Performance Review: Meeting with the Boss
Five Ways to Make the Conversation a Success
By Margaret Steen, for Yahoo! HotJobs
When you walk into your boss's office for your performance review, you need a game plan. Documenting your accomplishments is a good starting point. But just as important, you need to know how to come out of the meeting with the information you need.
Experts offer these tips for handling this sometimes tricky conversation:
Always press for details, says Gail Ginder, an executive coach with the Claros Group.
If your boss says you're doing a great job, this could mean you're about to be promoted. It could also mean that your performance is just OK, but your boss didn't want to take the time to do a more thoughtful review. To find out which is the case, ask for details. What aspects of your performance stand out to your boss?
Asking questions becomes even more important when the review is negative. "Often feedback is given without specifics," Ginder said. "Ask for specific examples of times when your performance didn't meet expectations. Then ask, 'And what would great performance have looked like? What would you have wanted me to do in that situation?'"
Tell Your Story
If you disagree with your boss's assessment of your performance, ask if you can tell your side of the story.
"Say, 'I have a different perspective on this situation. Would you like to hear it?'" Ginder said. Make sure your tone of voice is not defensive. "You want to make your boss curious," not annoyed, about what you have to say. Then explain, calmly, why you didn't make the choice your boss now says you should have.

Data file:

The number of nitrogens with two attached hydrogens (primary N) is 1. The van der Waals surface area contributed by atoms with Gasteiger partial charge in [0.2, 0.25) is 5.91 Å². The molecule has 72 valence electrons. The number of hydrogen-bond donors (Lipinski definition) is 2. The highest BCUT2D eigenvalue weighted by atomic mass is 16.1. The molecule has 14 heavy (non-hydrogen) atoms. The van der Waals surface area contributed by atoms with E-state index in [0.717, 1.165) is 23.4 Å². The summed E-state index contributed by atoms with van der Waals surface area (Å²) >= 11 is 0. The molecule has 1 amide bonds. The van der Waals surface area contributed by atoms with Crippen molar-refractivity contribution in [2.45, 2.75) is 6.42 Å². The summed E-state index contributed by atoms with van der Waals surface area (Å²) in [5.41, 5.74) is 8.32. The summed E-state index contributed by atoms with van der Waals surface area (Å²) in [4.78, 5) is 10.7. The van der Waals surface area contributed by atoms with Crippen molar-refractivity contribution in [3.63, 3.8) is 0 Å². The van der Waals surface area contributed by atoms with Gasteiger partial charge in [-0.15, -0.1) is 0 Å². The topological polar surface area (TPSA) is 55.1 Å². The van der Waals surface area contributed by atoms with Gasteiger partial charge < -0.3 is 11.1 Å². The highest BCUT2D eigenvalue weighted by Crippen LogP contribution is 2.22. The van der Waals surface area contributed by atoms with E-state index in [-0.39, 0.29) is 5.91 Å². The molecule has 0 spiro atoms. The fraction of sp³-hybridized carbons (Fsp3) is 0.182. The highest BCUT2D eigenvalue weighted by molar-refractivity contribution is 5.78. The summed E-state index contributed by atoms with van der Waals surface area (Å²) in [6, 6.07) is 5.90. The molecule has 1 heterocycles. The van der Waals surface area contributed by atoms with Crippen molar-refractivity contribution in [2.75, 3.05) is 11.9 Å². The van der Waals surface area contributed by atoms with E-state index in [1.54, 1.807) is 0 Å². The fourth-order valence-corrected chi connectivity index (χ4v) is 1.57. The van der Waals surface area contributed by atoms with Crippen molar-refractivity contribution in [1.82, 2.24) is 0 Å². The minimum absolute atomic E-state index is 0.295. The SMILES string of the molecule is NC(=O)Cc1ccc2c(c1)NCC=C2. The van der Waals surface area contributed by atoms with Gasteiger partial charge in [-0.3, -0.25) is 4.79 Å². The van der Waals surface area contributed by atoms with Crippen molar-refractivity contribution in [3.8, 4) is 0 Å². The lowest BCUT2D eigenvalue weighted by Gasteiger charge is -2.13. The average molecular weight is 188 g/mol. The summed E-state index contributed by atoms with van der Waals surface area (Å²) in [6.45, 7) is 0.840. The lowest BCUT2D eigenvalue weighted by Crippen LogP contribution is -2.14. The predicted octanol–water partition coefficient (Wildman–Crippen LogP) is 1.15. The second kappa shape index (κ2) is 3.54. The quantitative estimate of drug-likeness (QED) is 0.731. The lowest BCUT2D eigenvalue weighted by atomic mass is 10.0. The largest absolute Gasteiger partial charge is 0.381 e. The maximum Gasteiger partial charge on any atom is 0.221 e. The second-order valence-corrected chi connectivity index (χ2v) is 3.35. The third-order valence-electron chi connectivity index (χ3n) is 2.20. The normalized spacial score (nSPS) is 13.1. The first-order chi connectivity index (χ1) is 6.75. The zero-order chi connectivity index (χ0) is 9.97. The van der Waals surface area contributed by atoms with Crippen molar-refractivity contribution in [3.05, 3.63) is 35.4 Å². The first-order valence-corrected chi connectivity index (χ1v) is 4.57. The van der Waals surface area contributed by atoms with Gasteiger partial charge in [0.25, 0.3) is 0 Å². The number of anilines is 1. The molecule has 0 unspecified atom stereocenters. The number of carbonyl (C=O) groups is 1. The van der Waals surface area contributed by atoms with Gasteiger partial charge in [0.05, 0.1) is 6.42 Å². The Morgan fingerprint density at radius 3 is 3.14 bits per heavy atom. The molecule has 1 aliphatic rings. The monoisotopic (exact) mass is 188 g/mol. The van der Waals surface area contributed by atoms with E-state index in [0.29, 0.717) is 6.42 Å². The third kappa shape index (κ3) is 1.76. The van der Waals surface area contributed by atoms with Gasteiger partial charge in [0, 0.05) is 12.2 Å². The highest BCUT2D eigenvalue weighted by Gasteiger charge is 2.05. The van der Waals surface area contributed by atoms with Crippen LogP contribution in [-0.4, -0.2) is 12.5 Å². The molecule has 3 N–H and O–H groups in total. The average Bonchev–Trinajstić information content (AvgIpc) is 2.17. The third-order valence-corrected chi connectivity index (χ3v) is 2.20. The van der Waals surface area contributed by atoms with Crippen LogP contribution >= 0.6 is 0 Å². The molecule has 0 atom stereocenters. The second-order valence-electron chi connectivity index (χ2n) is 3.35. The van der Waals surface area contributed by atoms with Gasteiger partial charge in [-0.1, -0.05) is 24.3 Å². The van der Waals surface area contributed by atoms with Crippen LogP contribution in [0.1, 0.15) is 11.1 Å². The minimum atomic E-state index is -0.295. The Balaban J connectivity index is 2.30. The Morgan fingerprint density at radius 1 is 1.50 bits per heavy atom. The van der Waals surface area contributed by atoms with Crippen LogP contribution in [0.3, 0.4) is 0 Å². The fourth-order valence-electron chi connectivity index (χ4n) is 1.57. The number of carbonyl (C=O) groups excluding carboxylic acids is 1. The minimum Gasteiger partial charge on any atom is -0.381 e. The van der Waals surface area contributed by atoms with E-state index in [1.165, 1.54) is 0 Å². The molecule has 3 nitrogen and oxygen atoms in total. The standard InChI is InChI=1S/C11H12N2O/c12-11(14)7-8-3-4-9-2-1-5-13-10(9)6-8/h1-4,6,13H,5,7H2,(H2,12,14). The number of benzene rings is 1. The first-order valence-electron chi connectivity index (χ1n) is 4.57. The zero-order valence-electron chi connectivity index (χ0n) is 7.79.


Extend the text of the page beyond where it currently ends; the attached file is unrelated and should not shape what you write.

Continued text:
Don't feel you need to give an explanation like this in every case, though. "It's perfectly fine to say, 'I hadn't looked at it that way. I'd like to try that next time,'" Ginder said.
Play It By Ear
It's generally a good idea to discuss your future with your boss at your review. But if you're blindsided by criticism of your performance, it may be better to save that for another day.
"Only have the big-picture discussion about where you want your career to go if your review is going well," said Janet Scarborough Civitelli, founder and president of Bridgeway Career Development.
Don't Sweat the Small Stuff
You don't have to explain or discuss every minor improvement your boss thinks you could make.
The key is to know when the issue is something that could put your job or promotion prospects at risk. Once again, the best way to find out is to ask.
Ginder suggests saying to your boss, "'I need a little perspective here. How serious is this?'"
If you are surprised by a negative review and want some time to reflect before discussing it, ask your boss for more time. "Your boss knew it was coming," Civitelli said. "You may have to say, 'I need some time to think about these things.'"
If your boss wants you to improve your performance, ask if you can talk again in a few weeks to see if you're succeeding.
In some cases, if your review is very negative and you feel it's unfair, you may want to ask if there's a way to avoid having the review made part of your permanent record until you have had a chance to rectify the situation.Articles in This Feature: